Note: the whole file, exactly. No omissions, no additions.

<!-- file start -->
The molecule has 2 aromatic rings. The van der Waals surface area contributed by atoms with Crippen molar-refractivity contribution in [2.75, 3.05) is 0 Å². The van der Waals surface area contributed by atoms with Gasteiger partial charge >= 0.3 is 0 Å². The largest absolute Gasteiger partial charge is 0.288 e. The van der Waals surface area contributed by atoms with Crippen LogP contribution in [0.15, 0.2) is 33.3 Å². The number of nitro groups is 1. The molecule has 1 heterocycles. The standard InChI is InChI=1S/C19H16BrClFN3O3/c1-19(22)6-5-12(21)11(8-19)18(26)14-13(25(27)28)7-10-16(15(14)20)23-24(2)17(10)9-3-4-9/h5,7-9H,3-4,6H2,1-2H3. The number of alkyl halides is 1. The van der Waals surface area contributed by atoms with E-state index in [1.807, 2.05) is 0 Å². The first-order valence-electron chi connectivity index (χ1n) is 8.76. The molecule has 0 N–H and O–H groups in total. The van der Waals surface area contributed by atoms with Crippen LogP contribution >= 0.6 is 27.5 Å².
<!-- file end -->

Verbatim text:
The molecule has 2 aromatic rings. The van der Waals surface area contributed by atoms with Crippen molar-refractivity contribution in [2.75, 3.05) is 0 Å². The van der Waals surface area contributed by atoms with Gasteiger partial charge >= 0.3 is 0 Å². The largest absolute Gasteiger partial charge is 0.288 e. The van der Waals surface area contributed by atoms with Crippen LogP contribution in [0.15, 0.2) is 33.3 Å². The number of nitro groups is 1. The molecule has 1 heterocycles. The standard InChI is InChI=1S/C19H16BrClFN3O3/c1-19(22)6-5-12(21)11(8-19)18(26)14-13(25(27)28)7-10-16(15(14)20)23-24(2)17(10)9-3-4-9/h5,7-9H,3-4,6H2,1-2H3. The number of alkyl halides is 1. The van der Waals surface area contributed by atoms with E-state index in [1.807, 2.05) is 0 Å². The first-order valence-electron chi connectivity index (χ1n) is 8.76. The molecule has 0 N–H and O–H groups in total. The van der Waals surface area contributed by atoms with Crippen LogP contribution >= 0.6 is 27.5 Å².